If you are taking children to high altitude or if you have any medical condition that you are concerned about, we suggest that you see us before your high altitude trek. Detailed information on altitude illness and on the topic “trekking with children” can be found on the CIWEC Clinic website at: www.ciwec-clinic.com. A handout on altitude illness and its prevention is also available in the clinic waiting room.
Health risks from the sun:
Although being in the sun may be enjoyable, it must be remembered that excessive sun exposure is a health hazard due to the effect of ultraviolet (UV) radiation on the skin. UVB causes sunburn which can range from intense erythema to blistering and ‘burnt skin’ similar to a burn from hot water or fire. Sunburn is more likely when, in addition to direct exposure from the sun, UV is also ‘reflected’ from water, sand or snow. This risk is greater at higher altitudes when there is less protection from the earth’s atmosphere. Both ultraviolet A (UVA) and ultraviolet B (UVB) radiation are known to cause premature cancers. Drying of the skin can result in exacerbation of facial seborrhoeic dermatitis.
Especially vulnerable groups: Include babies and small children. Fair skinned people with red hair or blue eyes. Those with certain medical conditions such as albinism or previous skin cancer and also those on medications such as tetracyclines including doxycycline, oral hypoglycaemic drugs and diuretics.
Precautions: Babies under 9 months should be kept out of direct sunlight. Children should wear long sleeved, loose fitting shirts, hats and high-factor sunscreen. The greatest risk is from the midday sun, usually from noon until 14:00 hours (15:00 in tropical regions) when precautions are especially important. Adults should wear a broad brimmed hat, long sleeved shirts and sunglasses.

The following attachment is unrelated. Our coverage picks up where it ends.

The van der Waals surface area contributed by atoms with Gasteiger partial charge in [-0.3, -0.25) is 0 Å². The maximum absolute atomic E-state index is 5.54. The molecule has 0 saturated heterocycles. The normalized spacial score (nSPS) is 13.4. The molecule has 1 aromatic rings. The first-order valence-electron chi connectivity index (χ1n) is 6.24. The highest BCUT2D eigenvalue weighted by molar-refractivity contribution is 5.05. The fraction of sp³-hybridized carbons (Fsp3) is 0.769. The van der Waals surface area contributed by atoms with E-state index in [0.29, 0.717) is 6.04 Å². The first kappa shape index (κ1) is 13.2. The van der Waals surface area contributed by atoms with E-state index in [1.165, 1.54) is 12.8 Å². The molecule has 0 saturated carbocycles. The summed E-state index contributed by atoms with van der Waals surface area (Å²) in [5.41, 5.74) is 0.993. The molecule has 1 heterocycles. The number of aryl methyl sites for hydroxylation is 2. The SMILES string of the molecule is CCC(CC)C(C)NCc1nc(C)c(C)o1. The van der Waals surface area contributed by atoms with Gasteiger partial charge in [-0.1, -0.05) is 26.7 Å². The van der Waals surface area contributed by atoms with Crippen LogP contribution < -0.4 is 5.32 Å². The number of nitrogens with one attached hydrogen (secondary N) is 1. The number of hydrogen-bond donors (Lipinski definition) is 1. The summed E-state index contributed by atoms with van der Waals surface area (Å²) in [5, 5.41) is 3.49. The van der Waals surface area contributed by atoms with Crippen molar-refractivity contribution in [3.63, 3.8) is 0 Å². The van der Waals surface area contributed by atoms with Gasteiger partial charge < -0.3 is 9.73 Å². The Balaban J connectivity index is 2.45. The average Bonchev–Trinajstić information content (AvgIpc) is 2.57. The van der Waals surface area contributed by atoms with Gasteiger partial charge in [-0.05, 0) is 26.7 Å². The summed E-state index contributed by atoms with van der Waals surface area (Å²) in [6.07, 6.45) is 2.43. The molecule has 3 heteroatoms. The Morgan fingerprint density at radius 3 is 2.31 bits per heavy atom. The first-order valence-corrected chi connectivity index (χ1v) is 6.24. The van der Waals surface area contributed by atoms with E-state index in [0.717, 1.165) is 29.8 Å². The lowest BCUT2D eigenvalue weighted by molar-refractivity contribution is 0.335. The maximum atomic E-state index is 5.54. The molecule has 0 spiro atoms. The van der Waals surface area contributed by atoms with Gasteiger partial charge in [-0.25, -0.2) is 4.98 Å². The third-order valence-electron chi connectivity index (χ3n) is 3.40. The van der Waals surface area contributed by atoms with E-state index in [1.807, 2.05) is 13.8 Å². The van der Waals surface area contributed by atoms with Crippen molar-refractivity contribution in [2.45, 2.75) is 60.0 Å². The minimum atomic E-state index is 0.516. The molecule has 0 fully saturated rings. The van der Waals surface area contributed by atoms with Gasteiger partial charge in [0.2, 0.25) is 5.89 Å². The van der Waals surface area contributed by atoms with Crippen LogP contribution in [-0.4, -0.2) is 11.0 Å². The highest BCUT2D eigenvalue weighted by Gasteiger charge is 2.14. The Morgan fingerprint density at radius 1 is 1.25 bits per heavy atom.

Sunscreens:Sunscreens do not replace the precautions described above but they can help absorb UVB and to a lesser extent UVA. Waterproof sunscreens can prevent their removal by sweat or water although they should be reapplied regularly. There is a voluntary star system for sunscreens grading UVA protection; more stars indicating greater protection. The Sun Protection Factor (SPF) refers to the protection against UVB (e.g. ‘SPF 8” allows approximately 8 times longer sun exposure without burning than with no protection). To gain effective protection a cream with an SPF value of 15 or above should be used. Sunscreens are expensive – be wary of cheap sunscreens which may not give adequate protection and remember to check expiry dates.
All the doctors and staff at CIWEC hope that we are providing an effective and efficient service. However, in view of the complexity of problems we deal with, we cannot guarantee that everything will always be perfect. If you have any comments or suggestions to help us improve our service please let us know. If you have any complaints about the care that you have received at the clinic, please drop a sealed note c/o Medical Director or Business Manager into the clinic reception desk.
As the clinic has no outside source of funding it is totally reliant on the money received from patients seen at the clinic. If you are resident in Nepal and wish to be billed monthly for your treatment at the clinic we would like your help in completing a form with your contact details and other information.
The CIWEC Team